The trick with self-deprecation is to lay it on thick but with a playful tone. If done right, the strategy yields all the sympathy afforded to a victim of tragedy, without the detective work that might turn the boy who cried wolf, into the wolf himself. This tactic allows the person to seem sincere and at the very least, working toward change, but it actually works to the opposite effect. By convincing their judges that they have insight, they succeed in encouraging an attitude that practically forces people to not give a shit, which ultimately helps perpetuate their destructive cycles. The message is “Relax; your useless anyway”.

Somehow we get convinced that as long as we know we’re burning it’s okay, it doesn’t hurt. This idea, of course, is complete bullshit. But I won’t lie, it’s a great program to buy into, and I’ve bought it again and again. It’s a freeing choice, a kind of social addiction that allows you to let go. After all, isn’t that what addictions do: alleviation by escape? This message provides a VIP pass for saying “fuck you” or “who the hell cares anymore” which is really how we ever got here in the first place.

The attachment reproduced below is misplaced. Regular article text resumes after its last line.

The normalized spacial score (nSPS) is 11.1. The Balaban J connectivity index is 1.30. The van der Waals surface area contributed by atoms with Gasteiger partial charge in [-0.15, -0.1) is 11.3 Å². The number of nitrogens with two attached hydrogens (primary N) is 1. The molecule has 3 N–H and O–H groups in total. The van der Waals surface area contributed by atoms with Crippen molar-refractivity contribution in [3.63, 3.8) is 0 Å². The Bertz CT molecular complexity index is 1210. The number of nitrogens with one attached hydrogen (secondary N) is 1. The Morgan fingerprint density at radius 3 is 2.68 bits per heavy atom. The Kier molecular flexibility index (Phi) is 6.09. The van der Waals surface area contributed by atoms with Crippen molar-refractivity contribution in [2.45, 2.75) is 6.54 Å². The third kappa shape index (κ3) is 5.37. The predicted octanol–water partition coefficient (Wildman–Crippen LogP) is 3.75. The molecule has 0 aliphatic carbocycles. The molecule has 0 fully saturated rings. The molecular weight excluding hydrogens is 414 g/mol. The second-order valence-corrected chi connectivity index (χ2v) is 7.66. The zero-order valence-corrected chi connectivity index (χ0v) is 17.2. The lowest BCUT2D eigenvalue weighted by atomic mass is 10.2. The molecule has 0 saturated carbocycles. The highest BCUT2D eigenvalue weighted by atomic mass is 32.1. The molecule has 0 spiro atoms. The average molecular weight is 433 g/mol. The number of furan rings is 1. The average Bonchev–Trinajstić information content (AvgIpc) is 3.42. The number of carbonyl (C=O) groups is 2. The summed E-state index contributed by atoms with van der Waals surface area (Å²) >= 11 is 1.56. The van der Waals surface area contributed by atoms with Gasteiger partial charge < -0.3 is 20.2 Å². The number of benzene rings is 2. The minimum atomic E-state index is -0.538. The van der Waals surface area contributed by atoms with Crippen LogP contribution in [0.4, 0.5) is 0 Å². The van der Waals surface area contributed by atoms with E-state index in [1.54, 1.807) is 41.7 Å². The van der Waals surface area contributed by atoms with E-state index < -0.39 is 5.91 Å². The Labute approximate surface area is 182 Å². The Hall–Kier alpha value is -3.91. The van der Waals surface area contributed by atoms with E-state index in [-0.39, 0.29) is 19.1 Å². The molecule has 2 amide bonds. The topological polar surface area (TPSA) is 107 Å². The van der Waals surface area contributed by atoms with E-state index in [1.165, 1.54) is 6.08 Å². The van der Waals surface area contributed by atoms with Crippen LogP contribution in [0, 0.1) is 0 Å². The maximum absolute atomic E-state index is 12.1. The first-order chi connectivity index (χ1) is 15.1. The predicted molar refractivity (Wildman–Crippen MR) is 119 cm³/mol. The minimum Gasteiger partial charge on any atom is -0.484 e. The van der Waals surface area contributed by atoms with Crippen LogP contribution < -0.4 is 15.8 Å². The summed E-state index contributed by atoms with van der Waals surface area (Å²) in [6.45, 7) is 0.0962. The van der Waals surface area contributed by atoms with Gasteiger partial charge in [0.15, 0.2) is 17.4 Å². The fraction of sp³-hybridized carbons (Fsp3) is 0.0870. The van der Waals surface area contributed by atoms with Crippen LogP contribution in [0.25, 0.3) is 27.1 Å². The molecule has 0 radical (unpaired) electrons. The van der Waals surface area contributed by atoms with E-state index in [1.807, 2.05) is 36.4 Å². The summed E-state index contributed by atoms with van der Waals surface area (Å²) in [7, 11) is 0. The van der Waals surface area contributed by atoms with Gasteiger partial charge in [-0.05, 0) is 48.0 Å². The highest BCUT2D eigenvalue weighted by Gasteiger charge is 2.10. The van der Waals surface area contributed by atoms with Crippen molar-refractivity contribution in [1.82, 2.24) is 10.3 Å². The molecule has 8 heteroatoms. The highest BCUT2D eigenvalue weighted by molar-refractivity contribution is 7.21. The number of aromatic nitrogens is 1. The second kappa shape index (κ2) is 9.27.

Someone gives us a way out and we take it. We take it every time. Someone allows us to be irresponsible, people stop asking questions and soon we’re all running on assumptions and complacency, walking around with the same damn look on our faces “Yea, it all sucks, what you got?”

And that just it though, I don’t have much at all. Aside from the few things in life I’m good at—the few things I truly enjoy doing unequivocally—I got nothing; but I think for once, I’m okay with that.

Matthew Rosario

American / Writer / Musician